Justice Needs in Uganda: Legal problems in daily life14 April 2016
Ground breaking survey shows that access to legal justice in Uganda is patchy and unfair; solutions urgently needed.
The justice needs of Ugandans have been extensively mapped for the first time. Ground breaking research carried out by HiiL (The Hague Institute for the Innovation of Law, based in The Hague, the Netherlands), in partnership with ACORD Uganda, shows that in the last four years nearly nine out of 10 Ugandans required access of some kind to the justice system, but their needs are not being met.
Of the nine people that needed help, three of them gave up right off the bat and their problems were not resolved. This was due to lack of knowledge, power or money, or some combination of the three. As for the other six, many found legal processes – and ultimately the solutions – to be unfair. As a result, it is clear that many people are needlessly suffering.
A total of 6.202 Ugandan citizens were interviewed over the course of the research. The findings have just been published in the report ‘Legal Problems in Daily Life'.
The report discusses the difficulties of ordinary Ugandans in accessing justice and receiving fair outcomes for their daily justice problems. Most worrying, the 30% who receive no justice at all, disproportionally comprises the most vulnerable segments of the population: those with low incomes or who are unemployed, women, elderly people and people with low education levels and people from rural areas.
During the launch of the report today, Honourable Principle Judge Yorakamu Bamwine said: “[w]e should not be offended by these findings. (...), just focus on change, the rest will come naturally.” The Honourable Principle Judge mentioned several innovations that are already being implemented in the courts, but also stresses a need for further innovations and the role JLOS will take on to assure change.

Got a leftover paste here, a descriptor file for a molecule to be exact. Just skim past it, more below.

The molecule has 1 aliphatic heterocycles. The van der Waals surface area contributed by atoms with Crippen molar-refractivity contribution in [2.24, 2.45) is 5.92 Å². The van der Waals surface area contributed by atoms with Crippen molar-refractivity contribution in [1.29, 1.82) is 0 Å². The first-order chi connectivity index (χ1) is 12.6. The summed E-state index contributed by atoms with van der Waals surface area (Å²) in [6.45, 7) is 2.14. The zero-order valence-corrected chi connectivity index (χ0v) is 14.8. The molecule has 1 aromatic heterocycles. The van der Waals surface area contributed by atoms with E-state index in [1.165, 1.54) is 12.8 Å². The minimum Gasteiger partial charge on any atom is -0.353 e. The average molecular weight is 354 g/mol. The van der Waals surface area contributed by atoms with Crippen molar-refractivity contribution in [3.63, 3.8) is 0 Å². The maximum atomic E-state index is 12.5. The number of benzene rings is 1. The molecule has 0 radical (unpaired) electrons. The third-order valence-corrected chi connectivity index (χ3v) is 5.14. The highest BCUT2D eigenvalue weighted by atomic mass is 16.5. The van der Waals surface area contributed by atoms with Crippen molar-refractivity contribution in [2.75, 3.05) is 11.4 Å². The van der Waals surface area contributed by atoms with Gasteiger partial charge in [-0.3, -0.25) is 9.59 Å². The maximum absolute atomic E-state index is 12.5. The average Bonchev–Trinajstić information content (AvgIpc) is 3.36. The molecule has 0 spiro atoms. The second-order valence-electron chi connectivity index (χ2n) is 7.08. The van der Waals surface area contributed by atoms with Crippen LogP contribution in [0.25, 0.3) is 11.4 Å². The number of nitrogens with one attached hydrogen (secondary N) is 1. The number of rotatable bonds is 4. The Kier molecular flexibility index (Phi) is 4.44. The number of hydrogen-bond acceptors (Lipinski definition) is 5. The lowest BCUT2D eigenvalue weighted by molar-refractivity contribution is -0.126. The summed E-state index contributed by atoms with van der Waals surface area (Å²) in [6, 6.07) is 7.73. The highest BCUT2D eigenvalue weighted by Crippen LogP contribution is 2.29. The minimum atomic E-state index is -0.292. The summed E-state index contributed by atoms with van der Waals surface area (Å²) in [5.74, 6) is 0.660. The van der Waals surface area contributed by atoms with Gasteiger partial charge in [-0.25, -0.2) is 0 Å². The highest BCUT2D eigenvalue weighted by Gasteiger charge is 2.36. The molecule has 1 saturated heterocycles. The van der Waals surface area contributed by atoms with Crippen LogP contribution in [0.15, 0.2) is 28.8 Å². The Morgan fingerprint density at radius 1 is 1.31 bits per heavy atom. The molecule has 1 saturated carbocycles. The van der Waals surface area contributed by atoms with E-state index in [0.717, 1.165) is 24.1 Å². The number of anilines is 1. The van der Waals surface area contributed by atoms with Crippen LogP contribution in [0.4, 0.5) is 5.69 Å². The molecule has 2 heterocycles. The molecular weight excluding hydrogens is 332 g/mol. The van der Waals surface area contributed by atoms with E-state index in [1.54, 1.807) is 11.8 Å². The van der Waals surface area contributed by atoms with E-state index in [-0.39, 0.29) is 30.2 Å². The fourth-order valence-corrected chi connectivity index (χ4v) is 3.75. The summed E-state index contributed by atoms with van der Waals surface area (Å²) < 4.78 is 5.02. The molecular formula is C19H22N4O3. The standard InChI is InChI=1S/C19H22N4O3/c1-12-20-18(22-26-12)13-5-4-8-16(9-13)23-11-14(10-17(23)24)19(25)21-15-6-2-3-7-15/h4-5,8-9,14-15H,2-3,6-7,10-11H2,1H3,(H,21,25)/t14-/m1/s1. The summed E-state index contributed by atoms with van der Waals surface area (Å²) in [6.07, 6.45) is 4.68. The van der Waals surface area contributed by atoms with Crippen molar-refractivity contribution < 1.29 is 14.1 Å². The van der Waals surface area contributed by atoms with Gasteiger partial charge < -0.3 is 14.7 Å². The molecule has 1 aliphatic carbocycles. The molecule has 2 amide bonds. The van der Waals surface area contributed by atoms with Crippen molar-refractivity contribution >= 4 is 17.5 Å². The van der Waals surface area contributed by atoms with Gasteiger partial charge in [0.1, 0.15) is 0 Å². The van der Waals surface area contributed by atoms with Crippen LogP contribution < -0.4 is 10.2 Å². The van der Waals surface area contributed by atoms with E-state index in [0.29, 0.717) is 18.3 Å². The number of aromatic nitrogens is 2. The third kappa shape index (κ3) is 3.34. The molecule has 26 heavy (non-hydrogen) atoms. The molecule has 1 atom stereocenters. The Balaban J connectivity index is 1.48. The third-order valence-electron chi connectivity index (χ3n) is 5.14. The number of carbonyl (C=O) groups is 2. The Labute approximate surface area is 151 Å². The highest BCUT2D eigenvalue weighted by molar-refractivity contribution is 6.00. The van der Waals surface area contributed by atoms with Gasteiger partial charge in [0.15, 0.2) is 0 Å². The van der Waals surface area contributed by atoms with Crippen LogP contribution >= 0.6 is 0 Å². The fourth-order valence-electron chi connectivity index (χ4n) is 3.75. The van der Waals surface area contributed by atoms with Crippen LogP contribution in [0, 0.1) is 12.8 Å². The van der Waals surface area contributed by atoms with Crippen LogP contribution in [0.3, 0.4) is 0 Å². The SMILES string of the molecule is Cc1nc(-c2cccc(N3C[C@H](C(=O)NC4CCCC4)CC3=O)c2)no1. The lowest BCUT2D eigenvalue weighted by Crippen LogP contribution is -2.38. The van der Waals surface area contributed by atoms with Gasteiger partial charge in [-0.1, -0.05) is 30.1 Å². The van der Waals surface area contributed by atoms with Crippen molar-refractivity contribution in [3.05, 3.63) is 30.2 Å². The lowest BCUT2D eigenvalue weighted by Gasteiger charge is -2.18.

Of the two thirds of people who pursue a solution to their problems, most seek help of the Local Council Courts, their families and their social networks. Only 5% of cases end up in a court of law. In practice, this means the formal justice system in Uganda is out of reach for the majority of Ugandans.
“Clearly these numbers need to be reversed: nine (if not 10) out of 10 Ugandans must be given access to justice. In doing so, individuals can secure their income and livelihoods, a positive effect that ripples through the economy and society, says HiiL’s CEO, Sam Muller.
The fact that this research reflects the experiences and concerns of everyday citizens gives it a legitimate foundation on which to build. HiiL is grateful for the commitment of JLOS to act on its findings and come forward with solutions.
Rachel Odoi, Senior Technical Advisor at JLOS stresses: “HiiL’s report could have a tremendous impact on the future of the justice system in Uganda. It is a useful baseline on which we can devise strategies on where we want to be in the next five years. The proposed solutions and tools provide a blueprint for action, specifically re-designing systems in a way that works for all Ugandans.”
Funding for this project was provided by the Embassy of Sweden in Uganda and The Hague Institute for Global Justice in the Netherlands. The project was carried out with the support of ACORD Uganda.